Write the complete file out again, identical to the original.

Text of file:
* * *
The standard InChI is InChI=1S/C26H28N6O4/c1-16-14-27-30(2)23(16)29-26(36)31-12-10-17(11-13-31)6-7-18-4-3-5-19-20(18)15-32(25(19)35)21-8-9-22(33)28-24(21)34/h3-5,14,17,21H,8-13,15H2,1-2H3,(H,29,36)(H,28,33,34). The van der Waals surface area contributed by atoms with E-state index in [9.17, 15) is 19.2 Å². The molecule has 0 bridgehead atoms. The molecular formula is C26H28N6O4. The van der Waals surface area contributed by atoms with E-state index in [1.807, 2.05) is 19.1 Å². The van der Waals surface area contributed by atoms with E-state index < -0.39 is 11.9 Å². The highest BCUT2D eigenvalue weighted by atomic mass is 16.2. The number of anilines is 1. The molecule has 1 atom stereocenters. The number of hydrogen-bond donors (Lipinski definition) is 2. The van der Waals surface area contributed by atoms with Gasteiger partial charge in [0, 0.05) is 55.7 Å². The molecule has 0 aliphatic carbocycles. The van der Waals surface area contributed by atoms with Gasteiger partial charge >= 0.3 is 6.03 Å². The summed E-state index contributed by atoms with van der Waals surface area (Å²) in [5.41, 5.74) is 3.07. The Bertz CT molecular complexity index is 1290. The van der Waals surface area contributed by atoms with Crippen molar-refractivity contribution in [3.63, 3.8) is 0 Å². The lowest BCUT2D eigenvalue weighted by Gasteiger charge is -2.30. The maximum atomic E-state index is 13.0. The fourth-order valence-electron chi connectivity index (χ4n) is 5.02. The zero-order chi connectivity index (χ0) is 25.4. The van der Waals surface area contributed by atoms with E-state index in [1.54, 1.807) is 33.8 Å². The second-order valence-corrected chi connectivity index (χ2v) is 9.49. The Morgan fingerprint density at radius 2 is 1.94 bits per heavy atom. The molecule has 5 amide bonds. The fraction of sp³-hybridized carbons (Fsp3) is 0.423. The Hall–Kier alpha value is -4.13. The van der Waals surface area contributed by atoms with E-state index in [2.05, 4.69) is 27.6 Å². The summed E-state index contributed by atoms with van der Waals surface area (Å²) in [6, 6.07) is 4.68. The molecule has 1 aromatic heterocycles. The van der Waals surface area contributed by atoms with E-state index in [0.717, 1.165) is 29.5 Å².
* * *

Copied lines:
The standard InChI is InChI=1S/C26H28N6O4/c1-16-14-27-30(2)23(16)29-26(36)31-12-10-17(11-13-31)6-7-18-4-3-5-19-20(18)15-32(25(19)35)21-8-9-22(33)28-24(21)34/h3-5,14,17,21H,8-13,15H2,1-2H3,(H,29,36)(H,28,33,34). The van der Waals surface area contributed by atoms with E-state index in [9.17, 15) is 19.2 Å². The molecule has 0 bridgehead atoms. The molecular formula is C26H28N6O4. The van der Waals surface area contributed by atoms with E-state index in [1.807, 2.05) is 19.1 Å². The van der Waals surface area contributed by atoms with E-state index < -0.39 is 11.9 Å². The highest BCUT2D eigenvalue weighted by atomic mass is 16.2. The number of anilines is 1. The molecule has 1 atom stereocenters. The number of hydrogen-bond donors (Lipinski definition) is 2. The van der Waals surface area contributed by atoms with Gasteiger partial charge in [0, 0.05) is 55.7 Å². The molecule has 0 aliphatic carbocycles. The van der Waals surface area contributed by atoms with Gasteiger partial charge >= 0.3 is 6.03 Å². The summed E-state index contributed by atoms with van der Waals surface area (Å²) in [5.41, 5.74) is 3.07. The Bertz CT molecular complexity index is 1290. The van der Waals surface area contributed by atoms with Crippen molar-refractivity contribution in [3.63, 3.8) is 0 Å². The lowest BCUT2D eigenvalue weighted by Gasteiger charge is -2.30. The maximum atomic E-state index is 13.0. The fourth-order valence-electron chi connectivity index (χ4n) is 5.02. The zero-order chi connectivity index (χ0) is 25.4. The van der Waals surface area contributed by atoms with E-state index in [1.54, 1.807) is 33.8 Å². The second-order valence-corrected chi connectivity index (χ2v) is 9.49. The Morgan fingerprint density at radius 2 is 1.94 bits per heavy atom. The molecule has 5 amide bonds. The fraction of sp³-hybridized carbons (Fsp3) is 0.423. The Hall–Kier alpha value is -4.13. The van der Waals surface area contributed by atoms with E-state index in [2.05, 4.69) is 27.6 Å². The summed E-state index contributed by atoms with van der Waals surface area (Å²) in [6, 6.07) is 4.68. The molecule has 1 aromatic heterocycles. The van der Waals surface area contributed by atoms with E-state index in [0.717, 1.165) is 29.5 Å².